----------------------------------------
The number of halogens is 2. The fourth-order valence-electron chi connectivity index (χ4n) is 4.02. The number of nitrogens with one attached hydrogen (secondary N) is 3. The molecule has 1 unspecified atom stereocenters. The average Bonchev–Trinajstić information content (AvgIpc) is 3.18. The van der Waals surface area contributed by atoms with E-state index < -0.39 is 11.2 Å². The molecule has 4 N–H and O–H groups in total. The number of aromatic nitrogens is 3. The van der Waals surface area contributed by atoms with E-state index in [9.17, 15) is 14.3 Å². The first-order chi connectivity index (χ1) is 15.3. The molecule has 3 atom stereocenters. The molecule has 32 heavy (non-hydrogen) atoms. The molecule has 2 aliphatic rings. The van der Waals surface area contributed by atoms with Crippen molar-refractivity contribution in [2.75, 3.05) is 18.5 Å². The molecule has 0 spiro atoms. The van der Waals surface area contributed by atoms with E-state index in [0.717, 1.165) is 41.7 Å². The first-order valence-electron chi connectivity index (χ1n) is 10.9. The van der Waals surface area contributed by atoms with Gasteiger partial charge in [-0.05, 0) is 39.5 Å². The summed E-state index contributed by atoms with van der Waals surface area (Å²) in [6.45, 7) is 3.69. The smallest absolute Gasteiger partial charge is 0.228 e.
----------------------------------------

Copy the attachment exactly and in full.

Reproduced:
The number of halogens is 2. The fourth-order valence-electron chi connectivity index (χ4n) is 4.02. The number of nitrogens with one attached hydrogen (secondary N) is 3. The molecule has 1 unspecified atom stereocenters. The average Bonchev–Trinajstić information content (AvgIpc) is 3.18. The van der Waals surface area contributed by atoms with E-state index < -0.39 is 11.2 Å². The molecule has 4 N–H and O–H groups in total. The number of aromatic nitrogens is 3. The van der Waals surface area contributed by atoms with E-state index in [9.17, 15) is 14.3 Å². The first-order chi connectivity index (χ1) is 15.3. The molecule has 3 atom stereocenters. The molecule has 32 heavy (non-hydrogen) atoms. The molecule has 2 aliphatic rings. The van der Waals surface area contributed by atoms with Crippen molar-refractivity contribution in [2.75, 3.05) is 18.5 Å². The molecule has 0 spiro atoms. The van der Waals surface area contributed by atoms with E-state index in [0.717, 1.165) is 41.7 Å². The first-order valence-electron chi connectivity index (χ1n) is 10.9. The van der Waals surface area contributed by atoms with Gasteiger partial charge in [-0.05, 0) is 39.5 Å². The summed E-state index contributed by atoms with van der Waals surface area (Å²) in [6.45, 7) is 3.69. The smallest absolute Gasteiger partial charge is 0.228 e.